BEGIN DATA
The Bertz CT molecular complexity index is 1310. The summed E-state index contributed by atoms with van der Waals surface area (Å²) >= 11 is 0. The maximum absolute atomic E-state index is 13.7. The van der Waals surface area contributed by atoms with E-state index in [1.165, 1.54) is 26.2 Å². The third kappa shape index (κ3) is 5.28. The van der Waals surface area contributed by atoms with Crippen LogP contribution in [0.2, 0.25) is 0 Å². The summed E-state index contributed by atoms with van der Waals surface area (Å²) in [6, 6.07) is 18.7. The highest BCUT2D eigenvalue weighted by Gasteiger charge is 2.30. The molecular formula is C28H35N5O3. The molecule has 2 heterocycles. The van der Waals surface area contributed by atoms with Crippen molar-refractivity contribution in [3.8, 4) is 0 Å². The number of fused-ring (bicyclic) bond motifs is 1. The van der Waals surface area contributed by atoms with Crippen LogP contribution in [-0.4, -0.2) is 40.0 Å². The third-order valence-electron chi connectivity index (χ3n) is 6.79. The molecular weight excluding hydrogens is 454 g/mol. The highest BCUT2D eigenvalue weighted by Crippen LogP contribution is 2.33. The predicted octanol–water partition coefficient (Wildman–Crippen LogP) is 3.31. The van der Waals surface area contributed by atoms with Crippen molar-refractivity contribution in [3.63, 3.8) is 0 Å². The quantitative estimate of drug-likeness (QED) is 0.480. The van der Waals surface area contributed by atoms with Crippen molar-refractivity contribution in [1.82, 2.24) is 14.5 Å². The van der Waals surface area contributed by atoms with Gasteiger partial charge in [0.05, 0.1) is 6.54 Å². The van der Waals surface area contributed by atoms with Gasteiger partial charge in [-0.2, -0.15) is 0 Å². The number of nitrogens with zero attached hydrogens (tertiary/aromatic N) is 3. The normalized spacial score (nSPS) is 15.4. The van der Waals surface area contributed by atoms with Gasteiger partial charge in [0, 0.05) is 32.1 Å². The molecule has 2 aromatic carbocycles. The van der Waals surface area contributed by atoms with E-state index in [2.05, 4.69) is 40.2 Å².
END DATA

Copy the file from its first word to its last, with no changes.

The Bertz CT molecular complexity index is 1310. The summed E-state index contributed by atoms with van der Waals surface area (Å²) >= 11 is 0. The maximum absolute atomic E-state index is 13.7. The van der Waals surface area contributed by atoms with E-state index in [1.165, 1.54) is 26.2 Å². The third kappa shape index (κ3) is 5.28. The van der Waals surface area contributed by atoms with Crippen LogP contribution in [0.2, 0.25) is 0 Å². The summed E-state index contributed by atoms with van der Waals surface area (Å²) in [6, 6.07) is 18.7. The highest BCUT2D eigenvalue weighted by Gasteiger charge is 2.30. The molecular formula is C28H35N5O3. The molecule has 2 heterocycles. The van der Waals surface area contributed by atoms with Crippen molar-refractivity contribution in [3.8, 4) is 0 Å². The number of fused-ring (bicyclic) bond motifs is 1. The van der Waals surface area contributed by atoms with Crippen LogP contribution in [-0.4, -0.2) is 40.0 Å². The third-order valence-electron chi connectivity index (χ3n) is 6.79. The molecular weight excluding hydrogens is 454 g/mol. The highest BCUT2D eigenvalue weighted by Crippen LogP contribution is 2.33. The predicted octanol–water partition coefficient (Wildman–Crippen LogP) is 3.31. The van der Waals surface area contributed by atoms with Crippen molar-refractivity contribution in [3.63, 3.8) is 0 Å². The quantitative estimate of drug-likeness (QED) is 0.480. The van der Waals surface area contributed by atoms with Crippen molar-refractivity contribution in [1.82, 2.24) is 14.5 Å². The van der Waals surface area contributed by atoms with Gasteiger partial charge in [0.05, 0.1) is 6.54 Å². The van der Waals surface area contributed by atoms with Gasteiger partial charge in [-0.2, -0.15) is 0 Å². The number of nitrogens with zero attached hydrogens (tertiary/aromatic N) is 3. The normalized spacial score (nSPS) is 15.4. The van der Waals surface area contributed by atoms with Gasteiger partial charge in [0, 0.05) is 32.1 Å². The molecule has 2 aromatic carbocycles. The van der Waals surface area contributed by atoms with E-state index in [2.05, 4.69) is 40.2 Å².